Julie M:  Saw Evening in Paris (Shammi Kapoor, 1967) this afternoon, free on YouTube. A cute rom-com romp in the first half and kind of a thriller in the 2nd half when Shammi has to rescue Sharmila Tagore from the bad guys who have kidnapped her. Lots of fun and 60s music. Also, lots of ridiculous plot lines to mock.

Jenny K:  Ooof…don’t want to read this yet…I have it in the pile on my dvd player. Perhaps I can see it and then comment… eyes closed, eyes closed.  Don’t get too far ahead of me…

Julie M: Brief plot: Deepa (Sharmila) is spoiled, rich, lonely and bored. Her dad wants her to get married, but all the Indian boys are only interested in her money, so she goes to Paris to try and pretend she’s poor and hook someone who’s interested in her as a person. Enter Sam (Shammi), whom she instantly hates, but then he very sweetly and comically pursues her all over the world and hate turns to love. As it happens, Shankar (Pran) is an evil retainer of her father’s who is in money trouble and schemes to marry Deepa for her riches; this turns into a kidnap/ransom plot by the mob to whom he owes the money.

Jenny K: Oh yeah, Pran is a professional villain.  299 films on IMDb, and all of them various layers of slimy, from nasty to pure evil.  His orange wig is very oddly hypnotic, though, “poisonously permanent waved” might be an apt descriptor of Pran in this film.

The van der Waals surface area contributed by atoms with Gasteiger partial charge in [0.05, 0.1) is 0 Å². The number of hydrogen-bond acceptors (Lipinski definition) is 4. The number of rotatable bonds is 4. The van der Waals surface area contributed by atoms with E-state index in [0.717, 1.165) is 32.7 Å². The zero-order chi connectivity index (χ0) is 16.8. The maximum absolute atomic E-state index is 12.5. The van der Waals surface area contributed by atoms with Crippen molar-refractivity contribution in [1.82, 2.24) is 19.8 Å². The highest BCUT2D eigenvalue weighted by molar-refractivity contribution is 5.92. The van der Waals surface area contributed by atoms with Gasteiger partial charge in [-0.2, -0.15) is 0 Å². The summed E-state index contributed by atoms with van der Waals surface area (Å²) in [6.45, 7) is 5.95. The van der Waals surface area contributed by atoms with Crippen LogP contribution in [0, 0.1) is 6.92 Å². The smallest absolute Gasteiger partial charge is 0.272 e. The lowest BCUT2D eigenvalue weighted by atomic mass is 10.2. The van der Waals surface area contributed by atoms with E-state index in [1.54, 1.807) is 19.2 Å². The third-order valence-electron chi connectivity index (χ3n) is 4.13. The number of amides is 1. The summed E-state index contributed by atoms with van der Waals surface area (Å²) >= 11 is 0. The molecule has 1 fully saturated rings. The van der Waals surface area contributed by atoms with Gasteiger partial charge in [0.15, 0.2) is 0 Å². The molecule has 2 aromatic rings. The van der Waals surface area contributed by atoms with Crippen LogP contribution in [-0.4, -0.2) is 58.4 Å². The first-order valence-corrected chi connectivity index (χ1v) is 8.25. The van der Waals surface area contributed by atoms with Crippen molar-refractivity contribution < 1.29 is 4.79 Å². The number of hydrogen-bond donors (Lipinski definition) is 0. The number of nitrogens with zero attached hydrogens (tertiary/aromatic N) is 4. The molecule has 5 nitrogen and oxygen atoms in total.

Julie, I think I’m losing my touch…I tried again to finish Paris last night and fell asleep again. I think it’s the plot. Why does Shammi seek Deepa out? Just because his friend wanted her? Doesn’t seem enough impetus. Chase-chase-chase, nahi-nahi-nahi, sing-sing-sing, maybe-maybe-maybe, chase-chase-chase again…blah-blah-blah. I’m rapidly losing interest in Paris, even with the kidnapping.

Julie M:  I think he went to meet her first to see if he could help his friend, and then his eyes went BOINGGGG and he fell in love with her himself, and basically stole her away.

The mob boss has a moll, a cabaret singer named Suzy who is Deepa’s double (yes, the obligatory dual role for Sharmila), so Shankar plots a switch to hide the fact that Deepa is kidnapped. It goes on from there.

May I entice you with this campy number?

Jenny K:  Why, may I ask, does Suzy make her entrance on a Webber kettle grill rack?  Is being presented as a tasty morsel or is she just being roasted??? Or are we?

Julie M:  There’s also lots of beautiful Paris, Switzerland, Niagara Falls and Beirut (Beirut? yes, the Paris of the Middle East in 1967) scenery.

Jenny K:  I am finding all this “oh, by the way, meet me tomorrow evening on another continent” stuff rather, shall we say, implausable, and highly “yeah, right!” if you know what I mean.  Too distracting outside a fantasy item number, IMO (example, “Suraj Hua Madham” from K3G, not exactly necessary, highly unlikely, but deliciously “right” because it was a fantasy scene).

Julie M:  Here’s another number, where Sharmila looks like Kareena Kapoor? (hey, maybe that’s why Saif likes Bebo!)

Did you get to the part yet where the fact that he stole her from his friend bites him in the butt?

Jenny K: I did finally finish Paris this morning, (Paris in the Morning…sounds like a song title) but I must have missed the part where he got bit in the butt?? Lot of odd stuff going on in the film but I didn’t pick up on that.